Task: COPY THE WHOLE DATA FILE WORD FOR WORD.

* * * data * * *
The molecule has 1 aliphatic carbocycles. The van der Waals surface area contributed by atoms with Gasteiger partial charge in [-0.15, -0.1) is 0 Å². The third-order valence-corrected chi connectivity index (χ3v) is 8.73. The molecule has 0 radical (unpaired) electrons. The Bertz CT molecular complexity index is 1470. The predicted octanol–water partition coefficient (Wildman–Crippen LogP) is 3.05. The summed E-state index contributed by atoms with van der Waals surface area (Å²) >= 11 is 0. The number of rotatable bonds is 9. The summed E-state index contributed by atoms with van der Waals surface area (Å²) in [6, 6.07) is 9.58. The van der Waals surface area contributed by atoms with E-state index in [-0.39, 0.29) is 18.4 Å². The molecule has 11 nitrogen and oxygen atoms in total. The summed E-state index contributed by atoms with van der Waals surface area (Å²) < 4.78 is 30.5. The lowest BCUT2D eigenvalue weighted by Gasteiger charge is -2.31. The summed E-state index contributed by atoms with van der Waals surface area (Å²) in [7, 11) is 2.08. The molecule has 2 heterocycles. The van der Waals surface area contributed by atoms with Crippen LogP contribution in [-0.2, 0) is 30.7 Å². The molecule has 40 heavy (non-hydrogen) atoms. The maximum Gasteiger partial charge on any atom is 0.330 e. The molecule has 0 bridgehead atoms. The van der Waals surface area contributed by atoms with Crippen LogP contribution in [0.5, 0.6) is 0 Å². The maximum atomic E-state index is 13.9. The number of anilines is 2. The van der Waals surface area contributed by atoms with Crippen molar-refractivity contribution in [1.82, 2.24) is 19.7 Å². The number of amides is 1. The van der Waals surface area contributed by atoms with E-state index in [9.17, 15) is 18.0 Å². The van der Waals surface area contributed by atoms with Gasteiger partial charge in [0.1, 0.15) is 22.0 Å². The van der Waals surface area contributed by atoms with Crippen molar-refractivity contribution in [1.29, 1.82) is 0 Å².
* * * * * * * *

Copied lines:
The molecule has 1 aliphatic carbocycles. The van der Waals surface area contributed by atoms with Gasteiger partial charge in [-0.15, -0.1) is 0 Å². The third-order valence-corrected chi connectivity index (χ3v) is 8.73. The molecule has 0 radical (unpaired) electrons. The Bertz CT molecular complexity index is 1470. The predicted octanol–water partition coefficient (Wildman–Crippen LogP) is 3.05. The summed E-state index contributed by atoms with van der Waals surface area (Å²) >= 11 is 0. The number of rotatable bonds is 9. The summed E-state index contributed by atoms with van der Waals surface area (Å²) in [6, 6.07) is 9.58. The van der Waals surface area contributed by atoms with E-state index in [-0.39, 0.29) is 18.4 Å². The molecule has 11 nitrogen and oxygen atoms in total. The summed E-state index contributed by atoms with van der Waals surface area (Å²) < 4.78 is 30.5. The lowest BCUT2D eigenvalue weighted by Gasteiger charge is -2.31. The summed E-state index contributed by atoms with van der Waals surface area (Å²) in [7, 11) is 2.08. The molecule has 2 heterocycles. The van der Waals surface area contributed by atoms with Crippen LogP contribution in [-0.2, 0) is 30.7 Å². The molecule has 40 heavy (non-hydrogen) atoms. The maximum Gasteiger partial charge on any atom is 0.330 e. The molecule has 0 bridgehead atoms. The van der Waals surface area contributed by atoms with Crippen LogP contribution in [0.5, 0.6) is 0 Å². The maximum atomic E-state index is 13.9. The number of anilines is 2. The van der Waals surface area contributed by atoms with Crippen molar-refractivity contribution in [1.82, 2.24) is 19.7 Å². The number of amides is 1. The van der Waals surface area contributed by atoms with E-state index in [9.17, 15) is 18.0 Å². The van der Waals surface area contributed by atoms with Gasteiger partial charge in [0.1, 0.15) is 22.0 Å². The van der Waals surface area contributed by atoms with Crippen molar-refractivity contribution in [1.29, 1.82) is 0 Å².